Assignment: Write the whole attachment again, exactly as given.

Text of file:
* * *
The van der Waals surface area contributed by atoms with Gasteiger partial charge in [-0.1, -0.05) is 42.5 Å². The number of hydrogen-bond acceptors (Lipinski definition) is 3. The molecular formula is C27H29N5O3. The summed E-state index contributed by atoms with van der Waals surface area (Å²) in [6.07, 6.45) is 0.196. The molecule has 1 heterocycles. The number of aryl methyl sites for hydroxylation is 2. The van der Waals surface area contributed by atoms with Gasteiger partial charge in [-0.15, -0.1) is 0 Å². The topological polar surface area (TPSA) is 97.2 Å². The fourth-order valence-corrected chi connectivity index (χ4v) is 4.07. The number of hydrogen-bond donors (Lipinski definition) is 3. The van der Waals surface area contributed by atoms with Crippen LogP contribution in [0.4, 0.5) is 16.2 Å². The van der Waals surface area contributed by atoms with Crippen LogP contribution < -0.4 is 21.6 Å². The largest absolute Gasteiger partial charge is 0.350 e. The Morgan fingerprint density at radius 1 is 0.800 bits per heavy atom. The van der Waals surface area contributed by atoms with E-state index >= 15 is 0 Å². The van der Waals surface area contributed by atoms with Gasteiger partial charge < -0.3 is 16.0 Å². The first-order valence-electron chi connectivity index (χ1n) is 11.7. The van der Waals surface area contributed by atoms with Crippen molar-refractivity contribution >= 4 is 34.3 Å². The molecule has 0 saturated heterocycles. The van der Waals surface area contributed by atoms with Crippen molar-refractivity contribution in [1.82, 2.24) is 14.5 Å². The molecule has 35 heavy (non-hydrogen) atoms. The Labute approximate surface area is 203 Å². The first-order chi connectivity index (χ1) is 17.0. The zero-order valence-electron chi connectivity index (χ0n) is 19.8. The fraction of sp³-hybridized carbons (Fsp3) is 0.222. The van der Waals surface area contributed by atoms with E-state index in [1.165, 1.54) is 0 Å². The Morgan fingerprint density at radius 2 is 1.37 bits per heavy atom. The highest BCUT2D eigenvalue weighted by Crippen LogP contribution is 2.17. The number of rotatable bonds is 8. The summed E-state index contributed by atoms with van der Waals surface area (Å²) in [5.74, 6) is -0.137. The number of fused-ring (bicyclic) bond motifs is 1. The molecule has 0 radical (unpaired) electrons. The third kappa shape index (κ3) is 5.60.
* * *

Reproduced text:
The van der Waals surface area contributed by atoms with Gasteiger partial charge in [-0.1, -0.05) is 42.5 Å². The number of hydrogen-bond acceptors (Lipinski definition) is 3. The molecular formula is C27H29N5O3. The summed E-state index contributed by atoms with van der Waals surface area (Å²) in [6.07, 6.45) is 0.196. The molecule has 1 heterocycles. The number of aryl methyl sites for hydroxylation is 2. The van der Waals surface area contributed by atoms with Gasteiger partial charge in [-0.15, -0.1) is 0 Å². The topological polar surface area (TPSA) is 97.2 Å². The fourth-order valence-corrected chi connectivity index (χ4v) is 4.07. The number of hydrogen-bond donors (Lipinski definition) is 3. The van der Waals surface area contributed by atoms with Crippen LogP contribution in [0.4, 0.5) is 16.2 Å². The van der Waals surface area contributed by atoms with Crippen LogP contribution < -0.4 is 21.6 Å². The largest absolute Gasteiger partial charge is 0.350 e. The Morgan fingerprint density at radius 1 is 0.800 bits per heavy atom. The van der Waals surface area contributed by atoms with E-state index >= 15 is 0 Å². The van der Waals surface area contributed by atoms with Gasteiger partial charge < -0.3 is 16.0 Å². The first-order valence-electron chi connectivity index (χ1n) is 11.7. The van der Waals surface area contributed by atoms with Crippen molar-refractivity contribution >= 4 is 34.3 Å². The molecule has 0 saturated heterocycles. The van der Waals surface area contributed by atoms with Crippen molar-refractivity contribution in [1.82, 2.24) is 14.5 Å². The molecule has 35 heavy (non-hydrogen) atoms. The Labute approximate surface area is 203 Å². The first-order chi connectivity index (χ1) is 17.0. The zero-order valence-electron chi connectivity index (χ0n) is 19.8. The fraction of sp³-hybridized carbons (Fsp3) is 0.222. The van der Waals surface area contributed by atoms with E-state index in [1.165, 1.54) is 0 Å². The Morgan fingerprint density at radius 2 is 1.37 bits per heavy atom. The highest BCUT2D eigenvalue weighted by Crippen LogP contribution is 2.17. The number of rotatable bonds is 8. The summed E-state index contributed by atoms with van der Waals surface area (Å²) in [5.74, 6) is -0.137. The number of fused-ring (bicyclic) bond motifs is 1. The molecule has 0 radical (unpaired) electrons. The third kappa shape index (κ3) is 5.60.